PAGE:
While coups drive a majority of regime changes and are responsible for the overthrow of many democratic governments, there has been very little empirical work on the subject. Seizing Power develops a new theory of coup dynamics and outcomes, drawing on 300 hours of interviews with coup participants and an original dataset of 471 coup attempts worldwide from 1950 to 2000. Naunihal Singh delivers a concise and empirical evaluation, arguing that understanding the dynamics of military factions is essential to predicting the success or failure of coups.
“Naunihal Singh spells out a simple, yet powerful insight: the best way to understand military coups is by focusing on their dynamics rather than their correlates. He then goes on to show that coup outcomes are best predicted through a coordination framework, rather than by analyzing them as military or popularity contests. Fascinating and comprehensive, Seizing Power is the best piece of social science research on military coups so far. It should be read by all those interested in the study of political violence.”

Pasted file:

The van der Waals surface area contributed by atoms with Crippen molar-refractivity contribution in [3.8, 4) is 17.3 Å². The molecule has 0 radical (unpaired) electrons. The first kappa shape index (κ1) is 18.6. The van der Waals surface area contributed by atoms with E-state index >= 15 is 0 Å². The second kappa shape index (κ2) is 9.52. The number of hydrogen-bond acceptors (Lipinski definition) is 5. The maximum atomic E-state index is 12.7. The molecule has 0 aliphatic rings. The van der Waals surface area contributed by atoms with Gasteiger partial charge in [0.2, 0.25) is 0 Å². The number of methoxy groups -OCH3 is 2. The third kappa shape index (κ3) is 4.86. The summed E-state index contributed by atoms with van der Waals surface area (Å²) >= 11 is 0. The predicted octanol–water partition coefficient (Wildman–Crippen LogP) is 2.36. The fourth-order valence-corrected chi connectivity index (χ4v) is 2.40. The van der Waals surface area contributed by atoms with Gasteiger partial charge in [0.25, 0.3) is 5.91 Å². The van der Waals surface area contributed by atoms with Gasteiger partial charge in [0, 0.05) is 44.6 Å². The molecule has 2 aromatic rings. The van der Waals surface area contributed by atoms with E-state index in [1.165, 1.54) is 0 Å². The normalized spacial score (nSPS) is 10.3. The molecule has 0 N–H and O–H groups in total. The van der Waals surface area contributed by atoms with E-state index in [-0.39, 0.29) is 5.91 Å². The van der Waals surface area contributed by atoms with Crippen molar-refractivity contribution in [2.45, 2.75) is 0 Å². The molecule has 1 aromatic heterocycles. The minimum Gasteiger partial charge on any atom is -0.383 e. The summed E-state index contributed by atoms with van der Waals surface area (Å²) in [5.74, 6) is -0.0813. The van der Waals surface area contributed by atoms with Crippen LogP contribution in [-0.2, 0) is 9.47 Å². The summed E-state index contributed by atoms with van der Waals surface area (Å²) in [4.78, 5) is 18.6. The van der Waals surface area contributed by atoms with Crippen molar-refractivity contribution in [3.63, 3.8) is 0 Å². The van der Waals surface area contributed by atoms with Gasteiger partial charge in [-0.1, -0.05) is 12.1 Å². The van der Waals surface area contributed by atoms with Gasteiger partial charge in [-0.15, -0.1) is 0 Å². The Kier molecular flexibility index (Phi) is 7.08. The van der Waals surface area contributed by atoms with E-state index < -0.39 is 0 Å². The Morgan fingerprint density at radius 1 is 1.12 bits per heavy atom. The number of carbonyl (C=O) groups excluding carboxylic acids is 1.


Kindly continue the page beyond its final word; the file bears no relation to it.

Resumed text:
– Stathis Kalyvas, Arnold Wolfers Professor of Political Science, Yale University
In The New Yorker and The Washington Post
- An American Tragedy
- White Smoke And A Black Pope: Is Turkson The Church’s Future?
- Egypt’s Ordinary Coup
- How To Bring Back The Nigerian Schoolgirls, Three Months On
- Why popular opinion can’t predict a coup
- #BlackLivesMatter, the international papal edition
- Can Burkina Faso — Africa’s most coup-prone state — become a stable democracy?